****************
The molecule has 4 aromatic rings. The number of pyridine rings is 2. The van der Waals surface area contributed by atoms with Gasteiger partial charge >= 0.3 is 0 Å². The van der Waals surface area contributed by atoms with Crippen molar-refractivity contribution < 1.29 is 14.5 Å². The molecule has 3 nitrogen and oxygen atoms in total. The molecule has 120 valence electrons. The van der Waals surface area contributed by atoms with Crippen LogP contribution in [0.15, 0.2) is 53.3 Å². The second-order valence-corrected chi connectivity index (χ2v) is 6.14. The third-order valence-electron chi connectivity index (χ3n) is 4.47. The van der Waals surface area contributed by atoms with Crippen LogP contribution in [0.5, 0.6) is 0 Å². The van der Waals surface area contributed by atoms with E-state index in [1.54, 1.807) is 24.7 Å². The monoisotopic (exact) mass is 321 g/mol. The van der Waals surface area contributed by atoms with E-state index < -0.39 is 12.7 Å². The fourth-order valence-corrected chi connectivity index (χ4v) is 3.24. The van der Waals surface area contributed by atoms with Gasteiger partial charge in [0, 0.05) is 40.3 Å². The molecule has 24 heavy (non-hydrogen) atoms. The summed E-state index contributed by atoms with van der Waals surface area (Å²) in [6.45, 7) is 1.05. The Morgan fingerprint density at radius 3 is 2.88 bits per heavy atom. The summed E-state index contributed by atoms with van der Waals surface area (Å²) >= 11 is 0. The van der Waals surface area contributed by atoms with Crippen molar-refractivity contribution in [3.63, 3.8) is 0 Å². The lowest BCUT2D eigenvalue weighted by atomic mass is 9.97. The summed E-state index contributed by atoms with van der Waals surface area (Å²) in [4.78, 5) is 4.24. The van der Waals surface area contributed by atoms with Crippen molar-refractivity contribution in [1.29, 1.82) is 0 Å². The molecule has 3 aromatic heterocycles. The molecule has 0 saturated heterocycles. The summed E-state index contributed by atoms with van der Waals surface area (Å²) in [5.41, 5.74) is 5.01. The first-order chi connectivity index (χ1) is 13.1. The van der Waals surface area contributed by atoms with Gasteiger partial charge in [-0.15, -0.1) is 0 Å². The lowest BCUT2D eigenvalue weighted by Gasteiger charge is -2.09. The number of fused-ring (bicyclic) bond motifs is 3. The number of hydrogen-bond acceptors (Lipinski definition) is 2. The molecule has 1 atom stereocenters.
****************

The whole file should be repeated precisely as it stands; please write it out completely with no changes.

The molecule has 4 aromatic rings. The number of pyridine rings is 2. The van der Waals surface area contributed by atoms with Gasteiger partial charge >= 0.3 is 0 Å². The van der Waals surface area contributed by atoms with Crippen molar-refractivity contribution < 1.29 is 14.5 Å². The molecule has 3 nitrogen and oxygen atoms in total. The molecule has 120 valence electrons. The van der Waals surface area contributed by atoms with Crippen LogP contribution in [0.15, 0.2) is 53.3 Å². The second-order valence-corrected chi connectivity index (χ2v) is 6.14. The third-order valence-electron chi connectivity index (χ3n) is 4.47. The van der Waals surface area contributed by atoms with Crippen LogP contribution in [0.5, 0.6) is 0 Å². The van der Waals surface area contributed by atoms with E-state index in [1.54, 1.807) is 24.7 Å². The monoisotopic (exact) mass is 321 g/mol. The van der Waals surface area contributed by atoms with E-state index < -0.39 is 12.7 Å². The fourth-order valence-corrected chi connectivity index (χ4v) is 3.24. The van der Waals surface area contributed by atoms with Gasteiger partial charge in [0, 0.05) is 40.3 Å². The molecule has 24 heavy (non-hydrogen) atoms. The summed E-state index contributed by atoms with van der Waals surface area (Å²) in [6.45, 7) is 1.05. The Morgan fingerprint density at radius 3 is 2.88 bits per heavy atom. The summed E-state index contributed by atoms with van der Waals surface area (Å²) >= 11 is 0. The van der Waals surface area contributed by atoms with Crippen molar-refractivity contribution in [3.63, 3.8) is 0 Å². The lowest BCUT2D eigenvalue weighted by atomic mass is 9.97. The summed E-state index contributed by atoms with van der Waals surface area (Å²) in [4.78, 5) is 4.24. The van der Waals surface area contributed by atoms with Crippen molar-refractivity contribution in [1.29, 1.82) is 0 Å². The molecule has 3 aromatic heterocycles. The molecule has 0 saturated heterocycles. The summed E-state index contributed by atoms with van der Waals surface area (Å²) in [5.41, 5.74) is 5.01. The first-order chi connectivity index (χ1) is 13.1. The van der Waals surface area contributed by atoms with Gasteiger partial charge in [-0.15, -0.1) is 0 Å². The lowest BCUT2D eigenvalue weighted by Gasteiger charge is -2.09. The number of fused-ring (bicyclic) bond motifs is 3. The number of hydrogen-bond acceptors (Lipinski definition) is 2. The molecule has 1 atom stereocenters.